Graves sings competitive tune in 6th District

Jim Graves was a guitar playing surprise at his own star-studded sing-along fundraiser one night last week at the Paramount Theatre in St. Cloud.

Graves, the DFL party-endorsed candidate who is opposing incumbent Republican U.S. Rep. Michele Bachmann, accompanied his wife Julie who sang to him, “The First Time I saw Your Face.” He said it’s the first time the two have sung together in 30 years.

(Graves and his wife earned a living performing as professional folk musicians in venues in the Sixth District, while he was completing his degree in Education at St. Cloud State University.)

While the event was harmonious, Graves’ campaign chair, son Adam, had a discordant message for Bachmann, wondering why she hasn’t responded to their invitation to debate, sent by certified mail a month ago.

“It’s hard to respond when she’s out in Washington D.C., New York and giving speeches outside her district,” said Adam Graves. “We’d like to have a series of debates with her in all regions of the district, but so far not one debate is scheduled.”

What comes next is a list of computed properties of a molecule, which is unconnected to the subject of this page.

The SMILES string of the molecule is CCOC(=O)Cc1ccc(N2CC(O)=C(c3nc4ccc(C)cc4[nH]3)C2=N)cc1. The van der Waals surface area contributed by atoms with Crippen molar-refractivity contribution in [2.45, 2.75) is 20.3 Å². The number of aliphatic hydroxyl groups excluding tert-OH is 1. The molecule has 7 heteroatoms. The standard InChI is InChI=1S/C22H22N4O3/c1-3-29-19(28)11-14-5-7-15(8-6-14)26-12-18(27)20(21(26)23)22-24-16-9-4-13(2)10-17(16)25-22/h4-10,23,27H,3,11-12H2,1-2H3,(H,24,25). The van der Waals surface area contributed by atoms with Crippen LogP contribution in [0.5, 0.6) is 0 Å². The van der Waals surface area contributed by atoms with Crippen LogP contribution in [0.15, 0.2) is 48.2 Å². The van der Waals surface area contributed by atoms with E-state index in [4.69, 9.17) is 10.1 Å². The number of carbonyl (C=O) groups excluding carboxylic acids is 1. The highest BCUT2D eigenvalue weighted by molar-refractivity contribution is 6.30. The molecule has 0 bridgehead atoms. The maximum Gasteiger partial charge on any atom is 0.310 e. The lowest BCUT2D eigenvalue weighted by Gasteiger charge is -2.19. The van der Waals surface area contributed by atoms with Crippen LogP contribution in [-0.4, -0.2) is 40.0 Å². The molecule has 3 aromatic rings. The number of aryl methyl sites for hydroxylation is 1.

Bachman Campaign Manager Chase Kroll said Wednesday that Rep. Bachmann is looking forward to debating Graves, and he said the first debate is being scheduled, and could be announced this week.

The Graves campaign will accelerate after the Labor Day holiday, although his chair says Graves has been well received at all the ice cream socials, parades and county fairs he’s attended this summer.

Sixth District Chairman Bill Usher of Ham Lake, who was at the sing-along, said Graves needs to tap into the anti-incumbency mood among voters with his message that he is a successful businessman.

“The Sixth District has a higher rate of unemployment compared to the rest of the state and Jim can do the job of improving the lives in his district,” Usher said. “Our current representative hasn’t done anything like that.”

On his website, Graves promotes himself as a businessman who has built more than a hundred businesses and creating thousands of private sector jobs in small towns and cities throughout the Sixth District and across the state. His business, Graves Hospitality, founded the AmericInn motel chain.

Graves struck a high note at the Sing Along, saying he intends to run a positive campaign.

“It’s time we come together as a country and that we find solutions to real problems. Everything that’s wrong with America can be fixed with what’s right with America.”

The performers at the Sing Along included the George Maurer group, Dan Chouinard, Prudence Johnson, Maria Jett, Ann Reed, Pat Curto, the Reynold Philipsek Trio, Paul Drinkwine, Anna Mae and Fred Vagle and Lee Vague.

Volunteers in the lobby were selling T-Shirts for $25 dollars that said, “I dig Graves.” Observers wonder how many votes he can dig up.

Don Heinzman